Cracks can be present on brick veneer, foundation walls, drywall in the home, etc. I typically find some degree of cracking on over 50% of the homes I inspect. Several conditions can lead to the formation of cracking.
- Typical cracking can occur in the first five years after a home is constructed as the soil is considered “disturbed earth”. The weight of the structure will bear on this graded/disturbed soil, and the soil will compact allowing for “settlement” or movement of the home. After approximately five years the soil is once again considered “undisturbed earth”, and the majority of the settlement has taken place. Some settlement can still occur after this five year period, but typically not to the degree that occurred in the first five years.
- Other conditions and deficiencies can also allow for settlement or movement, including but not limited to; excessive rain, drought conditions, improper grading surrounding the structure, inadequate footer drains, the composition of the soil, the floor structure design, etc. Cracks or movement associated with these conditions typically will require some degree of repairs.
What to Look For
Home Inspectors look for several conditions in association with cracks on foundation walls or veneers, and if any of these conditions are observed, the crack will be described as being outside of normal tolerances, and further evaluation will be recommended;
(1.) Lateral Displacement – When you rub your hand over the crack is one side of the wall jutted out in comparison with the other side.
(2.) The width of the crack’s “gap” – Typically any crack over 1/4″ in width should be evaluated.
(3.) A tapering gap – A crack that starts out over 1/4″ in width and tapers to a hairline crack may show differential settlement.
(4.) The number of cracks – if there are several cracks that are all within normal tolerances, it’s the culmination of all the cracks that is important.
(5.) Multiple cracks on drywall/plaster – Multiple cracks over window and door opening or on ceilings may be associated with settlement, thermal expansion, expansion/contraction of differing building materials, etc.
(6.) Visible settlement associated with the crack – When the mortar line is followed across a crack, if a “drop” is observed with brick or block, evaluation will be needed.
All cracks initially start as a small crack, which is another reason home inspectors cannot render an opinion on a cracks severity. Any references to cracks on foundation walls below grade will need to be sealed at a minimum by a qualified person to prevent the possibility of moisture/water infiltration, regardless of the cracks size.
Can Cracks be Acceptable?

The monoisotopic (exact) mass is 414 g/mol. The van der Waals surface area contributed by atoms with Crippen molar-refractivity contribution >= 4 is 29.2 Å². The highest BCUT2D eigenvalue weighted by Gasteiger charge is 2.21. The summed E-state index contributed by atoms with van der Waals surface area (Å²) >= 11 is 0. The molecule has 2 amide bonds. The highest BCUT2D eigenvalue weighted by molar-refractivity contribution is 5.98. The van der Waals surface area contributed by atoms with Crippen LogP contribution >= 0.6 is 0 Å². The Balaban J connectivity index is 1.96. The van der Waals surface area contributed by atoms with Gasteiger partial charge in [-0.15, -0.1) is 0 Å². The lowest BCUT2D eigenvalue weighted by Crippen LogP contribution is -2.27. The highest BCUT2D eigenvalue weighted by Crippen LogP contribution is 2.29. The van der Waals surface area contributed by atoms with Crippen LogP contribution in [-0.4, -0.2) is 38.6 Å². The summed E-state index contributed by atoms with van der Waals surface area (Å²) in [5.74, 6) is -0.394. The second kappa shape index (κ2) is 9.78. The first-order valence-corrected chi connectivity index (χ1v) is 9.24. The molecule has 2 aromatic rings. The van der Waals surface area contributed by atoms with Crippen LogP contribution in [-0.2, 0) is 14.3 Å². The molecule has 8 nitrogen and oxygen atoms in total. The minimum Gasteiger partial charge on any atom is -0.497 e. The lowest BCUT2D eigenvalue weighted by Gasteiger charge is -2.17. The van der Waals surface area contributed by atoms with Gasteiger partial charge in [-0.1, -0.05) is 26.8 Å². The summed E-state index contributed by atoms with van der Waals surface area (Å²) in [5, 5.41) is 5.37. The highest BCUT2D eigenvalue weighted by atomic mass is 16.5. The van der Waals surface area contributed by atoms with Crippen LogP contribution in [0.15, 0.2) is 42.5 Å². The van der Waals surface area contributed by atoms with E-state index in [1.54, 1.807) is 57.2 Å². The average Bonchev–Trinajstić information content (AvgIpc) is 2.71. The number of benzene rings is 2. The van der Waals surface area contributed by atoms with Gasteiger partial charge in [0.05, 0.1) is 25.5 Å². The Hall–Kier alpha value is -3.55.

Wall cracks are reported on by their presence and visual condition as existing at the time of inspection only. Home inspectors can’t render a professional opinion as to a crack’s severity, cause, whether it has been recently active, or if further movement may occur; as this would require invasive inspections, quantitative measurements, and consultations with the seller(s) in regards to its history.
Cracks on walls will be reported as either being within normal tolerances, or outside of normal tolerances as they appeared at the time of inspection.
- Cracks reported as being within normal tolerances contained a crack width of less than 1/4″, contained no lateral displacement, and/or had no tapering of the crack width present.
- Cracks reported as being outside of normal tolerances may have contained a crack width 1/4″ or larger, contained lateral displacement, was horizontal in orientation, and/or had a tapering crack width. Cracks outside of normal tolerances will always be recommended to be evaluated by a Structural engineer.
Although cracks may be listed as being within normal tolerances, this observation only applies to their appearance at the time of inspection. Furthermore, a crack within normal tolerances may have been in the same condition for years with no activity, or may be newly formed and still active. I recommend consulting with the seller(s) as to the history, including recent activity, of any cracking present on the walls.
Inspectors can not render a professional opinion as to a cracks severity, cause, or whether it has been recently active. Only a Structural Engineer can render a judgement on a cracks severity, cause, and repercussions and they should be consulted as desired. As well foundation contractors are in the business of making money, and they will typically quote repairs for any crack or indications of settlement, regardless of its severity. Therefore, if you would like ANY referenced cracks evaluated, quoted, or repaired, a foundation contractor or other qualified tradespeople should be consulted prior to the end of your inspection contingency period.
For more details and informational videos, visit the Chimney Safety Institute of America
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